Considering both energy and radiated power as functions of time, we get $dE/dt=-P$; but since the only variable that can change is the radius, we then get the following differential equation for the radius:

$r'=-\frac{4q^4}{3m^2c^3r^2}$

The method of solving this equation isn’t important; I used Mathematica. What is important is the solution:

$r=\left(a_0^3-\frac{4q^4t}{c^3m^2}\right)^{1/3}$

where $a_0$ is the Bohr radius I mentioned earlier. This will obviously become zero at $t_0=\frac{a_0^3m_e^2c^3}{4q^4}$; plugging in the cgs values for these constants, we get that $t_0=3.11 \times 10^{-11}$ seconds. So according to the Bohr model, a hydrogen atom decays in less than the time it takes light to move a centimeter.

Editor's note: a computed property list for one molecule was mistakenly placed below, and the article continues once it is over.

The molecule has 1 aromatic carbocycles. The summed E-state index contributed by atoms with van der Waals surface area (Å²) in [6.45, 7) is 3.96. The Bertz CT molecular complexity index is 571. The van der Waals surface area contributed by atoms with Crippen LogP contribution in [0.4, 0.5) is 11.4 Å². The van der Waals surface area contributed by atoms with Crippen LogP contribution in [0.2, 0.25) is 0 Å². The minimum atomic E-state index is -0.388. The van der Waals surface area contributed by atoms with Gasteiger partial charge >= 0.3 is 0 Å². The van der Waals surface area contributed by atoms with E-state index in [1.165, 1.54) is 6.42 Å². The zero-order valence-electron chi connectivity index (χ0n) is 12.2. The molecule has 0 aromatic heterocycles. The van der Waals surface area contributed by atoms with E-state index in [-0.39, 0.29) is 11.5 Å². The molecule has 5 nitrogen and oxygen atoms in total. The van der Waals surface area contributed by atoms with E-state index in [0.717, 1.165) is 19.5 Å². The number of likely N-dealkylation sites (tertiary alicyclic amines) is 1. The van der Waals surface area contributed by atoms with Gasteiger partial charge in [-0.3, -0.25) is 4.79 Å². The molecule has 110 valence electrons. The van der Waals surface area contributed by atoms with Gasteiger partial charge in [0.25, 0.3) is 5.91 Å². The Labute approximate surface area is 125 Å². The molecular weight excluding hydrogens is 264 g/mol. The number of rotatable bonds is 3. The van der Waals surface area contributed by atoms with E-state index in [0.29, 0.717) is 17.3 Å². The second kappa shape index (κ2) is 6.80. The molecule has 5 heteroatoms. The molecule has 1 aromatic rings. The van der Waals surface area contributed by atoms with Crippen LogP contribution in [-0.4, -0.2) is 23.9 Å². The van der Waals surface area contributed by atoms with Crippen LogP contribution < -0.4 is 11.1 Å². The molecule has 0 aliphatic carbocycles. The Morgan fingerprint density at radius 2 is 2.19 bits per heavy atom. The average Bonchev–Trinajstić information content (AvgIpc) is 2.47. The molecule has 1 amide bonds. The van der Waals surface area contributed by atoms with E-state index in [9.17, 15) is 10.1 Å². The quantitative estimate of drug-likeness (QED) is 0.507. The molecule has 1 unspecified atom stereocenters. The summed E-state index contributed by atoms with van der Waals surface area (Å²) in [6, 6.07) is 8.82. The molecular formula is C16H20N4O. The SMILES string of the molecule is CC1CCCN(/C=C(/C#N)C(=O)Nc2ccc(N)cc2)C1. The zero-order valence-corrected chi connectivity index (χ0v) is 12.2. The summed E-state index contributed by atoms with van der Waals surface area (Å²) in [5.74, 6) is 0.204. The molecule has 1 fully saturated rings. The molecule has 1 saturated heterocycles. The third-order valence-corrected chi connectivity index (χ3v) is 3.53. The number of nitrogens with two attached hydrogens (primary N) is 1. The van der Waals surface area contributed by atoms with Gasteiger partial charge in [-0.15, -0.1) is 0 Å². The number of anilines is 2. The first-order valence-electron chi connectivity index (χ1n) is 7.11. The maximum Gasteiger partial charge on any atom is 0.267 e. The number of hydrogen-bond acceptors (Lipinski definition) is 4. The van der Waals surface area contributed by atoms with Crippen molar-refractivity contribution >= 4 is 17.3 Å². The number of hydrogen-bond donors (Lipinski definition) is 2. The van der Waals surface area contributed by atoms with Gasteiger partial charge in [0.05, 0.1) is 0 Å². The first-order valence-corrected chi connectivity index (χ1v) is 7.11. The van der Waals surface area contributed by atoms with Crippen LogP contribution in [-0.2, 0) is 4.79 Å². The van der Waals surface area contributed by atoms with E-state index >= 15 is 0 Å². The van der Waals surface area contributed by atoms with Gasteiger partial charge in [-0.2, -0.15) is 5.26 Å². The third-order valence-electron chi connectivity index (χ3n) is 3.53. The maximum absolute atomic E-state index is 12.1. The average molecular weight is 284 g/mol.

So what’s the answer? One is to use the Bohr model, which requires a minimum energy; the electron cannot fall farther into an energy well. This model works to a certain extent, but fails with more complicated atoms; not only that, but it predicts that the hydrogen atom has a minimum nonzero angular momentum, which is not the case. But a full treatment of the failings of the Bohr model goes beyond what I know.